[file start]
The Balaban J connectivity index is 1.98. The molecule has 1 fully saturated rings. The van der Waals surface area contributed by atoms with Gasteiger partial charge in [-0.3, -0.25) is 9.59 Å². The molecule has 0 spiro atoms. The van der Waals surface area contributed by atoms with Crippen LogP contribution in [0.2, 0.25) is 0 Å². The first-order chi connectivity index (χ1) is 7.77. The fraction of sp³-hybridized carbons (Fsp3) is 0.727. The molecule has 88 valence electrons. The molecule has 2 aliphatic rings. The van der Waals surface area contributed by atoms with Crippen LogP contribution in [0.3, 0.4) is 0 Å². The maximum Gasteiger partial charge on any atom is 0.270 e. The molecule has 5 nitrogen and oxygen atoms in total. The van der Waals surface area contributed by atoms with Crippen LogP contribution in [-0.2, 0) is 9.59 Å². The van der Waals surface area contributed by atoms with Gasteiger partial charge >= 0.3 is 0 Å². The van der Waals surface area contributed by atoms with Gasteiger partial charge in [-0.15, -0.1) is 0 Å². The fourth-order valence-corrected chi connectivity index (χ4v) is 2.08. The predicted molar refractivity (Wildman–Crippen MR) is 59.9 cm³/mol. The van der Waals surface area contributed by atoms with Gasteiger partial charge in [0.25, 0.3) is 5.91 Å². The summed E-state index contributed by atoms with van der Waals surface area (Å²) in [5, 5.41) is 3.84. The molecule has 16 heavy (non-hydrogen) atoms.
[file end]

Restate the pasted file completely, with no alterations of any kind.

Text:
The Balaban J connectivity index is 1.98. The molecule has 1 fully saturated rings. The van der Waals surface area contributed by atoms with Gasteiger partial charge in [-0.3, -0.25) is 9.59 Å². The molecule has 0 spiro atoms. The van der Waals surface area contributed by atoms with Crippen LogP contribution in [0.2, 0.25) is 0 Å². The first-order chi connectivity index (χ1) is 7.77. The fraction of sp³-hybridized carbons (Fsp3) is 0.727. The molecule has 88 valence electrons. The molecule has 2 aliphatic rings. The van der Waals surface area contributed by atoms with Crippen LogP contribution in [0.3, 0.4) is 0 Å². The maximum Gasteiger partial charge on any atom is 0.270 e. The molecule has 5 nitrogen and oxygen atoms in total. The van der Waals surface area contributed by atoms with Crippen LogP contribution in [-0.2, 0) is 9.59 Å². The van der Waals surface area contributed by atoms with Gasteiger partial charge >= 0.3 is 0 Å². The van der Waals surface area contributed by atoms with Gasteiger partial charge in [-0.15, -0.1) is 0 Å². The fourth-order valence-corrected chi connectivity index (χ4v) is 2.08. The predicted molar refractivity (Wildman–Crippen MR) is 59.9 cm³/mol. The van der Waals surface area contributed by atoms with Gasteiger partial charge in [0.25, 0.3) is 5.91 Å². The summed E-state index contributed by atoms with van der Waals surface area (Å²) in [5, 5.41) is 3.84. The molecule has 16 heavy (non-hydrogen) atoms.